A Look Back on the Big Woods of Wisconsin: 90 Years and Counting

By Emily Oyos

For centuries, wilderness has been at the center of storytelling. From pictographs to oral histories to the written word, nature has provided a common thread connecting people across all times and places. Now for some 90 years, millions of children around the globe have envisioned one such natural place in their young minds—the Big Woods of Wisconsin. “The great, dark trees of the Big Woods stood all around the house, and beyond them were other trees and beyond them were more trees.” Published in 1932, Little House in the Big Woods by Laura Ingalls Wilder was the first installment of an eight-piece autobiographical book series, which would later be followed by various spinoff series, picture books, cookbooks, and a hit TV show.

But, were the “Big Woods” of Pepin, Wisconsin exactly as Laura described them? Now in 2022, 90 years after the original book was published, we decided to do a deep dive on this historic area and the small town of Pepin, located halfway between La Crosse and Minneapolis along the Mississippi River.

According to Laura’s childhood memory, her family was isolated in the Big Woods; there were no houses, people, or roads for miles. “As far as a man could go to the north in a day, or a week, or a whole month, there was nothing but woods.” Today, we know that this was merely a childhood exaggeration; the Ingalls family was not nearly as secluded as Laura made them out to be. In fact, many of Laura’s grandparents, aunts, uncles, and cousins lived nearby to the north, including her uncle Henry Quiner’s family, who shared a 160-acre plot of land with the Ingalls.

It was on this plot of land where the famous “little gray house made of logs” sat. Although the original cabin is no longer standing, you can visit a replica at the Little House Wayside rest about seven miles northwest of Pepin. When visiting this area today, the first thing you might notice is the lack of “Big Woods.” While the area has since been converted to cornfields, it is very likely that the land was not as heavily forested in the 1860s and 1870s as Laura made it out to be. According to the original field survey notes for the Ingalls’ and Quiner’s property, the area had a varying degree of rolling oak-covered hills with thin to dense tree coverage.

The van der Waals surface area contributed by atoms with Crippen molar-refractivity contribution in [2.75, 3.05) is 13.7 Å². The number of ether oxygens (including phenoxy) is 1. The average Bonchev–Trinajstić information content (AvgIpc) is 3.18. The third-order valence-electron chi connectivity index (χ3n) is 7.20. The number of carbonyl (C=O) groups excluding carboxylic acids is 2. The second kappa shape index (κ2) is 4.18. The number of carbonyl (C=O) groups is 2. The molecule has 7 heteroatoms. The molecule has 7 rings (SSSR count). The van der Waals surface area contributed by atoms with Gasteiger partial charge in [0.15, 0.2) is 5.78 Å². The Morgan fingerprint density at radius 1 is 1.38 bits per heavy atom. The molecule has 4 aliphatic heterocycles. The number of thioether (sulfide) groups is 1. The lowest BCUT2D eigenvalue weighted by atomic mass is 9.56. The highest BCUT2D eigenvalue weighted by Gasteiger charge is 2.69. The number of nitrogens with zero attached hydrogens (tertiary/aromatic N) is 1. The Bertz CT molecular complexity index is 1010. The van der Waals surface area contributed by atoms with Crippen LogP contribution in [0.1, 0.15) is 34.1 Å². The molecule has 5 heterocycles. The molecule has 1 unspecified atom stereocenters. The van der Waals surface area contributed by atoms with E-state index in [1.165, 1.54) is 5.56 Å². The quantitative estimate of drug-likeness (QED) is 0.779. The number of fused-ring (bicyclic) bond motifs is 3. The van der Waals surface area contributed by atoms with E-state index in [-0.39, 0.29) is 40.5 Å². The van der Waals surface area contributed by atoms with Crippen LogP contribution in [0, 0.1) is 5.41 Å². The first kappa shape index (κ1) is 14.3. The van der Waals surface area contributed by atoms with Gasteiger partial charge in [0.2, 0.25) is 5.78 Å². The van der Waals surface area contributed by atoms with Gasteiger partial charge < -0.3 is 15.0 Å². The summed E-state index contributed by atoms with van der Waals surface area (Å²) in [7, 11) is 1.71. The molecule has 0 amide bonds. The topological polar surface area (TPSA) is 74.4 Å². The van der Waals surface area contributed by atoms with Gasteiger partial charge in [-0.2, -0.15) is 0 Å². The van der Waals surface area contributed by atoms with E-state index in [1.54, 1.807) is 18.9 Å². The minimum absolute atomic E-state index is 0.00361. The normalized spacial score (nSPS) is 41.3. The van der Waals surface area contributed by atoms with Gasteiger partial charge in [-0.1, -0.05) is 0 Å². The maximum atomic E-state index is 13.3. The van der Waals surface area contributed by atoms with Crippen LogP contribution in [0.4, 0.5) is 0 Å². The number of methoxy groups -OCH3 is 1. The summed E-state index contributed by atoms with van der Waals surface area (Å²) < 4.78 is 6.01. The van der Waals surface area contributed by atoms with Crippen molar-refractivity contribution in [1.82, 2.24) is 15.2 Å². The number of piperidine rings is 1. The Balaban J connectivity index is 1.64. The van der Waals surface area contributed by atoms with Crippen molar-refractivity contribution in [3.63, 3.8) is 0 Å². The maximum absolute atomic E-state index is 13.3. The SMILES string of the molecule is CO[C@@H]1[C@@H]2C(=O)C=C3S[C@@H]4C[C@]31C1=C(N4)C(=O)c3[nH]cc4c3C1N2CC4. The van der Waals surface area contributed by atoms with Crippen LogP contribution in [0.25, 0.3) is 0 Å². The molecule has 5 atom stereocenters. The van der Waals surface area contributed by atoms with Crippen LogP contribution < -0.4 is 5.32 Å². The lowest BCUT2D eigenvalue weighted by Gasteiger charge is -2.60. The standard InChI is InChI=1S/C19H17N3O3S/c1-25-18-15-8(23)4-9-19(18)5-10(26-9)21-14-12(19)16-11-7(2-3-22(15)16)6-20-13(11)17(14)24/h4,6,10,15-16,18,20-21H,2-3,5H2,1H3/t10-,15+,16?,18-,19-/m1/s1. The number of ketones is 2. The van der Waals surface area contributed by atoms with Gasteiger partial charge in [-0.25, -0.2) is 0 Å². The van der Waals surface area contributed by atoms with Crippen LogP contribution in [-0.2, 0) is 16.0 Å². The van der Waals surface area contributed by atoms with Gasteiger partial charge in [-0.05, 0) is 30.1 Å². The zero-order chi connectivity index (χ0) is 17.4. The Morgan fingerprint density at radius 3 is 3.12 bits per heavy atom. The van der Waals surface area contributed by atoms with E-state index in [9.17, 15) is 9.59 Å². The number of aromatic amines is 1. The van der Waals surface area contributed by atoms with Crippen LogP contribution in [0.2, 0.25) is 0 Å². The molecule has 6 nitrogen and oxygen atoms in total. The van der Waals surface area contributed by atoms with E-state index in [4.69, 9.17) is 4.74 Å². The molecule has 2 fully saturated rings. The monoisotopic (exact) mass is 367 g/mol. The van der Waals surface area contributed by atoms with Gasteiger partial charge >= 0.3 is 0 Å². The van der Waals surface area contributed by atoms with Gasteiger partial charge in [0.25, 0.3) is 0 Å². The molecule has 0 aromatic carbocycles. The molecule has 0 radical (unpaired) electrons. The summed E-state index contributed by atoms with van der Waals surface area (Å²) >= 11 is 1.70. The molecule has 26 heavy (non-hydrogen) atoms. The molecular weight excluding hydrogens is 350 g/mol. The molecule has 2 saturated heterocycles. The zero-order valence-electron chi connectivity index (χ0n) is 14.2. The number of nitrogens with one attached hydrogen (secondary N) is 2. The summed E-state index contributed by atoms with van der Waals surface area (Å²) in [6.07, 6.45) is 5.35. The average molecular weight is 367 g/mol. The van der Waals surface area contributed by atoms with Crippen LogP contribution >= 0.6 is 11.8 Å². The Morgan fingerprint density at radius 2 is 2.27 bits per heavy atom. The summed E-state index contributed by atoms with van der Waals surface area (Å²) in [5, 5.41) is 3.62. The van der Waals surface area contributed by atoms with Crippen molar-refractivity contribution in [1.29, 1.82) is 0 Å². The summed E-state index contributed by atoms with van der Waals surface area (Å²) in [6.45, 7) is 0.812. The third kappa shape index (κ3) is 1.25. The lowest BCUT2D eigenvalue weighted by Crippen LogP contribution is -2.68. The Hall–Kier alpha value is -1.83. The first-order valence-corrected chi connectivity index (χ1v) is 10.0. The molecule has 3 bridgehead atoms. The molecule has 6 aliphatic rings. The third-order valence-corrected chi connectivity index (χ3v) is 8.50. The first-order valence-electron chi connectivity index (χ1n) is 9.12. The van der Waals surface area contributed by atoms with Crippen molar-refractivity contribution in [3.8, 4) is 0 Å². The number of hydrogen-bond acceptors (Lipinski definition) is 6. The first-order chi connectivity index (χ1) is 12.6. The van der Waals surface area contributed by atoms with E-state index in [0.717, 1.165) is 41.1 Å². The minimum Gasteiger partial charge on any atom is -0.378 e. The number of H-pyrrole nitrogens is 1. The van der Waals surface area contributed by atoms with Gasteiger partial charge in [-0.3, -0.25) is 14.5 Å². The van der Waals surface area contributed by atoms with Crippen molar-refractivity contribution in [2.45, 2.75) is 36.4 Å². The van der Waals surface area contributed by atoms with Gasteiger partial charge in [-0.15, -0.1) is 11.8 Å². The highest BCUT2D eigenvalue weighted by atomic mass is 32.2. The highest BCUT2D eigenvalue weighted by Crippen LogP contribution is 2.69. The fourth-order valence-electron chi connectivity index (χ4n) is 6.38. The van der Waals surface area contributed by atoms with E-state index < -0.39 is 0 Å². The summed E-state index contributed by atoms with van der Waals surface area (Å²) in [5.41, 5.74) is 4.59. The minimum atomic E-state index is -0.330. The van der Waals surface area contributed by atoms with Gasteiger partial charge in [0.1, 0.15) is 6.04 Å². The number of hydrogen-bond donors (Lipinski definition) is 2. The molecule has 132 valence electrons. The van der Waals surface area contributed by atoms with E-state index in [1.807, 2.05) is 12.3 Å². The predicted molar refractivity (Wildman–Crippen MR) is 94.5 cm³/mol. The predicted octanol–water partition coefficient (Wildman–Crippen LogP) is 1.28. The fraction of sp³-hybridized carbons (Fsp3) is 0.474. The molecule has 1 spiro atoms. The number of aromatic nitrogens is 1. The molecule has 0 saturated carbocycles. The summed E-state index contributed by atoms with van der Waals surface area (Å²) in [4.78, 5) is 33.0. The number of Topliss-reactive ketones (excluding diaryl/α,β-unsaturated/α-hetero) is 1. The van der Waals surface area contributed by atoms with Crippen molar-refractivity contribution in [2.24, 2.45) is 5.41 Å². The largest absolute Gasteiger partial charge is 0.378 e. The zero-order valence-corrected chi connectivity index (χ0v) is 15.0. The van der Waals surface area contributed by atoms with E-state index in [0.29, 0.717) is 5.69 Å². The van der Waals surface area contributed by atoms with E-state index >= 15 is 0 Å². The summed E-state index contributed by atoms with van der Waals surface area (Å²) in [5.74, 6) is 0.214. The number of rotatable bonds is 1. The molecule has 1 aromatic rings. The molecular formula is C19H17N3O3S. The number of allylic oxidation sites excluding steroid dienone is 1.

The densely forested, true Big Woods were north of the Ingalls’ property. An early editor of the book, with less knowledge of the area, changed Laura’s wording to place the family directly in the Big Woods, thus confusing readers for years to come. The northern half of Pepin County, which was considered part of the Big Woods, consisted mainly of sugar maple, oak, and basswood forests.

Of course, with sugar maples come maple syrup tapping, originally discovered by Native Americans before the 17th century. This enjoyable forestry activity grew in popularity among pioneers in the late 1800s, with some having “sugar parties” as described in the chapters “The Sugar Snow” and “Dance at Grandpa’s.” “At supper time Pa and Grandpa came from the woods. Each had on his shoulders a wooden yoke that Grandpa had made. From each end hung a chain with a hook, and on each hook hung a big wooden bucket full of hot maple syrup.”

Although maple syrup tapping is still a labor-intensive process, thankfully, technological advancements have allowed us to increase production of this sweet treat while reducing the physical strain on our bodies. Wisconsin recently ranked 4th in the United States for maple syrup production, producing a total of 265,000 gallons in 2020. Does your family tap sugar maples or collect goods from your woods? What are some of your favorite activities to do on your property?

Due to the popularity of Little House in the Big Woods, the small town of Pepin, Wisconsin has become known around the world as the birthplace of Laura Ingalls Wilder and her beloved book series. Ninety years later, people still visit Pepin to see the replica Little House and attend the annual Laura Days festival. While the Ingalls’ woods may have disappeared, the story of their family has continued. Your woods, however, can continue to stand the test of time with proper management and care. Ninety years from now, what legacy do you hope to leave behind in your woods? What stories do your woods tell that should be carried down for generations to come?

About the Author

Growing up on the Dakota prairie, Emily was captivated by the adventures of Laura Ingalls Wilder and her family. For a while, she even wished her name was Laura. Today, Emily works as the Landowner Education and Services Associate at the Aldo Leopold Foundation, a partner of My Wisconsin Woods.

In researching for this article, Emily was very disappointed to learn that the beloved Ingalls’ family bulldog, Jack, was left behind in Wisconsin when they moved to Kansas. Laura continued to include him in her books because she and her sisters had loved him so much. An interesting but sad factoid for all of the Little House fans out there.


  • Little House in the Big Woods by Laura Ingalls Wilder
  • Pioneer Girl: The Annotated Autobiography by Laura Ingalls Wilder (Author) and Pamela Smith Hill (Editor)
  • http://www.pioneergirl.com/blog/